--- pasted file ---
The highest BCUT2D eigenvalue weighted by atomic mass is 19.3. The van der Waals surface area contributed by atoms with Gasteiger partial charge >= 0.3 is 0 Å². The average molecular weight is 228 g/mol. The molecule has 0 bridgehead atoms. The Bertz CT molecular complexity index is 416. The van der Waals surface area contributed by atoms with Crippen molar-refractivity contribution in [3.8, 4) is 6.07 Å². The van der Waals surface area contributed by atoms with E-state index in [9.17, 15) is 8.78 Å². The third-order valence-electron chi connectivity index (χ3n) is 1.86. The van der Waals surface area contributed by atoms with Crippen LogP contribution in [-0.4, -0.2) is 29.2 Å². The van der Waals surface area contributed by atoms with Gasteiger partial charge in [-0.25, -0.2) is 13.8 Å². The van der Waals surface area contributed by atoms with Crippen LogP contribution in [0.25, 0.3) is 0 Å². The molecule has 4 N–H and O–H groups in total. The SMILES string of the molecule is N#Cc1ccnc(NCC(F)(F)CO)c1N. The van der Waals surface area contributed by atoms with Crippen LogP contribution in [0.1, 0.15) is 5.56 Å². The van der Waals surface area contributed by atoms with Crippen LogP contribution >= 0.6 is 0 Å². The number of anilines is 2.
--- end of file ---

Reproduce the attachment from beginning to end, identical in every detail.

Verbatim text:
The highest BCUT2D eigenvalue weighted by atomic mass is 19.3. The van der Waals surface area contributed by atoms with Gasteiger partial charge >= 0.3 is 0 Å². The average molecular weight is 228 g/mol. The molecule has 0 bridgehead atoms. The Bertz CT molecular complexity index is 416. The van der Waals surface area contributed by atoms with Crippen molar-refractivity contribution in [3.8, 4) is 6.07 Å². The van der Waals surface area contributed by atoms with E-state index in [9.17, 15) is 8.78 Å². The third-order valence-electron chi connectivity index (χ3n) is 1.86. The van der Waals surface area contributed by atoms with Crippen LogP contribution in [-0.4, -0.2) is 29.2 Å². The van der Waals surface area contributed by atoms with Gasteiger partial charge in [-0.25, -0.2) is 13.8 Å². The van der Waals surface area contributed by atoms with Crippen LogP contribution in [0.25, 0.3) is 0 Å². The molecule has 4 N–H and O–H groups in total. The SMILES string of the molecule is N#Cc1ccnc(NCC(F)(F)CO)c1N. The van der Waals surface area contributed by atoms with Crippen LogP contribution in [0.1, 0.15) is 5.56 Å². The van der Waals surface area contributed by atoms with Crippen LogP contribution >= 0.6 is 0 Å². The number of anilines is 2.